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The alloc module defines ECLAIR's interface for allocating values in a compiler. We use the term "allocation" here to refer to the process of declaring a variable in a ZK proof system and (maybe) assigning it a value. Note that we are not referring to memory-related abstractions like heap allocation.

Variables in a ZK proof system can be private witnesses, public inputs, constants, or some mixture of these. For example, in a merkle tree membership proof we would have variables representing the values stored:

  • in some leaf of the tree
  • along the path from that leaf to the root
  • in the root of the tree.

In the simplest case, all those values have the same type -- perhaps a finite field element. But in a ZKP, all those values should be private except the root, which would be public. So the description of this circuit must distinguish between public and private variables.

ECLAIR calls this distinction the "allocation mode." There are four allocation modes:

  1. Constant: values that are proper to the circuit description and never change. These are public quantities known at compilation time.

  2. Public: values that are public but may change in each instance of the circuit. For example, the root hash of a merkle tree. These values need to be exposed to the verifier in a ZKP.

  3. Secret: values that are private. These values are known only to the prover in a ZKP and are never revealed.

  4. Derived: values that are a composite of some public and secret values. For example, if the above merkle tree proof were considered as a single object then its allocation mode would be derived because it consists of both private and public values.

The constant allocation mode is substantially different from the other three in that constants are known at compilation time, whereas a variable's value will not be known until execution time when an instance of the circuit is constructed. For this reason, ECLAIR uses different interfaces for allocation of constants and variables.


The interface for allocating constants in ECLAIR is the Constanttrait:

pub trait Constant<COM = ()> {
/// Underlying Type
type Type;

/// Allocates a new constant from `this` into the `compiler`.
fn new_constant(this: &Self::Type, compiler: &mut COM) -> Self;

So a type T that implements Constant<COM> has some "underlying type" Type that it represents. Given values of that underlying type, we introduce them into our circuit description using fn new_constant, which takes the underlying value this, allocates it in the compiler, and returns COM's representation of the allocated value. We then use this output in our circuit description.

Note that ECLAIR assumes almost nothing about what it means to be a "constant"; it is up to the compiler COM to define how constants should be represented and manipulated. The one assumption ECLAIR does make is that constant values are known at compilation time, i.e. they are a fixed part of the circuit description.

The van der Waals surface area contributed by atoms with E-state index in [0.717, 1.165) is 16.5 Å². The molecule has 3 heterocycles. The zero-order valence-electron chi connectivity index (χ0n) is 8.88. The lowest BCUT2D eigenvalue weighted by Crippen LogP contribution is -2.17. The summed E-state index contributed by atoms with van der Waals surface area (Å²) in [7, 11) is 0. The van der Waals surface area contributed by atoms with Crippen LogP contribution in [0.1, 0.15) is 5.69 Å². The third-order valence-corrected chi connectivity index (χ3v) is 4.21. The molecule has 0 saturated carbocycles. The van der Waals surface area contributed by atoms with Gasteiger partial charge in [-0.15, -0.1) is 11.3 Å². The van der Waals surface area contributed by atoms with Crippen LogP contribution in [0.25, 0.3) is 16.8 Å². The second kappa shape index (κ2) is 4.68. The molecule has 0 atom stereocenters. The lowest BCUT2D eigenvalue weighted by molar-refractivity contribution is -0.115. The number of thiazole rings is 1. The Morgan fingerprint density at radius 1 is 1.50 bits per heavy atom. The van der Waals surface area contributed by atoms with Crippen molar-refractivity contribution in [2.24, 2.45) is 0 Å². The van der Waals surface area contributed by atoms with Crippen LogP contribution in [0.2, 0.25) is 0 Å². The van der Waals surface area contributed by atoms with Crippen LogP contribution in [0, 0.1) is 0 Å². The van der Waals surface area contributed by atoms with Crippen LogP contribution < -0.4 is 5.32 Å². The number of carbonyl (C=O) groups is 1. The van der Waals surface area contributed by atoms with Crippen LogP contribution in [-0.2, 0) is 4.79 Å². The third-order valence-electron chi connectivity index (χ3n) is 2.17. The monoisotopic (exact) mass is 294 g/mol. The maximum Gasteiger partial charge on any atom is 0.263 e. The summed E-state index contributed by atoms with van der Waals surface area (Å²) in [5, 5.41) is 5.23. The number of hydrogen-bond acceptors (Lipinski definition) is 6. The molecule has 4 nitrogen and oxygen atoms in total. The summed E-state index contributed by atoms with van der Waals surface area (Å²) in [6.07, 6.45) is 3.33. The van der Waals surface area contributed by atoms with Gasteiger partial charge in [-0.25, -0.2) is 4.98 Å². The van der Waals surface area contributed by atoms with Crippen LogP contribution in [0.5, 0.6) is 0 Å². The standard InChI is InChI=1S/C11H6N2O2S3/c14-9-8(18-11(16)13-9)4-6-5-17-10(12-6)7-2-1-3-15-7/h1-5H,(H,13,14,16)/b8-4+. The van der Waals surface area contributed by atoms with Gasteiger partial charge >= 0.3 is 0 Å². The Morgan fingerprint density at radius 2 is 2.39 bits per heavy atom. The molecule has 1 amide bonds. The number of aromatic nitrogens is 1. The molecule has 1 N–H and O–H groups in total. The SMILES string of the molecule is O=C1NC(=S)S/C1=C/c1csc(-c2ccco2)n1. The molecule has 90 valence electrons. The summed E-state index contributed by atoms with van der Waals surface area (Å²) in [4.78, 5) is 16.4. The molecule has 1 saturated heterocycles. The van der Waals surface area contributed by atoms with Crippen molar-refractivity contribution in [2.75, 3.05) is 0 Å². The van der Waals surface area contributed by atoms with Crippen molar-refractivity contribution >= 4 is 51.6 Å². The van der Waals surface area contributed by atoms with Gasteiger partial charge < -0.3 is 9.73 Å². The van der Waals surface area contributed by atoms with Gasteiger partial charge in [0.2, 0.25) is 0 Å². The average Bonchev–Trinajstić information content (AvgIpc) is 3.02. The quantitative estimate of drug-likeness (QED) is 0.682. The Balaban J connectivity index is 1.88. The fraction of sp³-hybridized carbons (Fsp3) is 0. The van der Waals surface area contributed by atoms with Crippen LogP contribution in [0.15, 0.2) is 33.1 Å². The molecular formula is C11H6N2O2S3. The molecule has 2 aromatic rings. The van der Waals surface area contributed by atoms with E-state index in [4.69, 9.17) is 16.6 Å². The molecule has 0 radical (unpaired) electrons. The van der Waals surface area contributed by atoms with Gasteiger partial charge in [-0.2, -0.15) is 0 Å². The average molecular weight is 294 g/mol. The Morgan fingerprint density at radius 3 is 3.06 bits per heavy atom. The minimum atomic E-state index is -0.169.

All other quantities whose values are not known at compilation time are considered to be "variables." ECLAIR allocates these using the Variable trait:

pub trait Variable<M, COM = ()> {
/// Underlying Type
type Type;

/// Allocates a new unknown value into the `compiler`. The terminology "unknown"
/// refers to the fact that we need to allocate a slot for this variable during
/// compilation time, but do not yet know its underlying value.
fn new_unknown(compiler: &mut COM) -> Self;

/// Allocates a new known value from `this` into the `compiler`. The terminology
/// "known" refers to the fact that we have access to the underyling value during
/// execution time where we are able to use its concrete value for execution.
fn new_known(this: &Self::Type, compiler: &mut COM) -> Self;

As with constants, variables have an underlying Type that they represent within COM. This means that some type T implementing Variable<M, COM> is a Type-valued variable. The generic type M specifies the allocation Mode, which can be Public, Private, or Derived.

As with the Constant allocation mode, ECLAIR makes no assumptions about what it means to be Public, Private or Derived in a given COM context. ECLAIR assumes only that a variable's value is not yet known at compilation time.

Known vs Unknown Allocation

Unlike constants, there are two ways of allocating variables: as known and unknown. Allocation using fn new_known requires the variable's concrete value this. Allocation using fn new_unknown merely tells the compiler that when execution occurs, a value of this Type will go here.